The ship is required to pass through about 10 or more locks sailing up-river on the Rhone and Saone rivers, at least one of which raises the ship 75 feet.
Saturday we arrived in Chalon sur Saone, and in the morning traveled by bus through the Burgundy countryside to Beaune. It is a historic, walled city that for centuries has been at the heart of France's wine trade. It was, and still is, an affluent city. The land the vineyards are on is very expensive, and the wines produced, some of the best in France, are auctioned here. We had a guided tour through th Hospices de Beaune, a hospital built to serve the indigent centuries ago, and was still operated until the 1970's. It is now set up as a museum. We were then free to spend an hour on our own in the Saturday market, where vendors offered samples of cheese, sausage, and other wares. We purchased wine for our coming visit to Paris there, including an outstanding local sparkling white wine, a cremant, and a pinot noir. In the afternoon we walked throughout Chalon sur Saone visiting shops, watching two wedding parties, and sampling some wine.
There is no need to put luggage out the last night. On Sunday, breakfast was available early for those with early departures. They arranged taxi for us and two other couples that were taking a train, and moved our luggage to the pier for the taxi at 7:45am. The taxi was only 12 euros for 3 couples and all out luggage. I had purchased tickets online from Rail Europe in advance for a train from Chalon to Dijon, and a high speed train with reserved seats from Dijon to Paris Lyon station for $69 per person. There was a long queue for taxis at the Paris Lyon station, but we were at our hotel by 2 pm.
I had selected a hotel on the Left Bank in the Latin Quarter, just blocks from Notre Dame Cathedral, a brand new Holiday Inn with ultra modern room and bathroom treatments, and a refrigerator in the room. It was a block from Rue St Michele and literally dozens of bistros and a french bakery was half a block away. Also nearby was a bank, the BNP Paribas, with ATM's that Bank of America had advised me in advance would charge no ATM fee for using BofA debit cards to get Euros. I used this bank any time in France I needed Euros, and there were branches all over.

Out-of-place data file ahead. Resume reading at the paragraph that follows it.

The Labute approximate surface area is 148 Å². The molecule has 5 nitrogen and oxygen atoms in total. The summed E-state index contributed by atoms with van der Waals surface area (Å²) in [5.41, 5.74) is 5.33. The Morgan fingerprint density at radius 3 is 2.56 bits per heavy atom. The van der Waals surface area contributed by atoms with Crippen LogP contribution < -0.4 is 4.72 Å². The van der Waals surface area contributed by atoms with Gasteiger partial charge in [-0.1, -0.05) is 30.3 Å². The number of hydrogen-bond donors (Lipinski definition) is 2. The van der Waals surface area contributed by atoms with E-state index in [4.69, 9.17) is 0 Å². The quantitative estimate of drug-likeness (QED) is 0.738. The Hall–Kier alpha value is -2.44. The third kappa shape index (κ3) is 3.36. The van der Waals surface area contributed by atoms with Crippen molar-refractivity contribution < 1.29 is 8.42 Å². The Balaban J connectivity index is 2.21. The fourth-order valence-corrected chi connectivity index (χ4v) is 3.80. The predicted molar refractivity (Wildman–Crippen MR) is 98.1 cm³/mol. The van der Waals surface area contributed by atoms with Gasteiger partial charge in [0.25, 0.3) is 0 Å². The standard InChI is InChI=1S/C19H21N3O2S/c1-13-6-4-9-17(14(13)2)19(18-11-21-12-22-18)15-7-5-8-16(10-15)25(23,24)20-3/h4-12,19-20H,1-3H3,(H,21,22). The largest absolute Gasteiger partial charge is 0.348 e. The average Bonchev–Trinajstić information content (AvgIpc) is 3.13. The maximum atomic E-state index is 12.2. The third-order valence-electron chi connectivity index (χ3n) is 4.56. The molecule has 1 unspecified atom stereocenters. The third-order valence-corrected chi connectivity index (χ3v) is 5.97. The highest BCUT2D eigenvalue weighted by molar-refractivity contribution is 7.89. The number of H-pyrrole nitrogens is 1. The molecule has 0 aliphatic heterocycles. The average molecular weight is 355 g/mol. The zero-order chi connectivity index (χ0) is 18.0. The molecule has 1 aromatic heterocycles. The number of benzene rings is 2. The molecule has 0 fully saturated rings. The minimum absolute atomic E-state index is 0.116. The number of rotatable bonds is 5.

With just 2 days in Paris we elected to purchase a 2 day hop-on/hop-off bus ticket for 32 Euros per person. There are 4 routes, and we chose the Paris Grand Tour route on Sunday, which included Notre Dame, the Louvre, the Arc de Triomphe, Champs Elysees, Eiffel Tower, and much more. With the Louvre alone needing most of a day, we left entry for another trip. The other routes we rode on Monday included the Montemarte Grand Boulevards, with a view of the Basilica of the Sacred Heart, the Moulon Rouge, and fashionable shopping districts. Next was the Blue route which included the site of the Bastille Monument, and Bercy, including the national library, the sports stadium, city hall, and the train station we had arrived at. Last was the Orange, Montparnasse - St-Germain route which included the Latin Quarter, Luxembourg Gardens, the Pantheon, and more.
We ate the first evening in a bistro. Most offer a 3 course fixed price menu for about 14.50 euros per person. The second evening , we chose a small very nice restaurant overlooking the Seine and Notre Dame and paid a bit more, which with a bottle of Rhone wine ran about the same as a nice restaurant in the US. After dinner, we walked across the Seine, past Notre Dame to a bridge where we could see the Eiffel tower lit at night, and saw the hourly light show at midnight.
We had arranged a private shuttle through the hotel from the hotel to the airport, about 20 miles away, about 40 minutes in traffic, and 60 euros.
We look back on this trip as truly memorable. We loved the personal attention on the small ship, berthing in town, walking through the small towns sampling wines and visiting markets, and everything about Paris. And I learned much more about French wines and wine production requirements there. We'll do it again, perhaps Paris and Normandy next.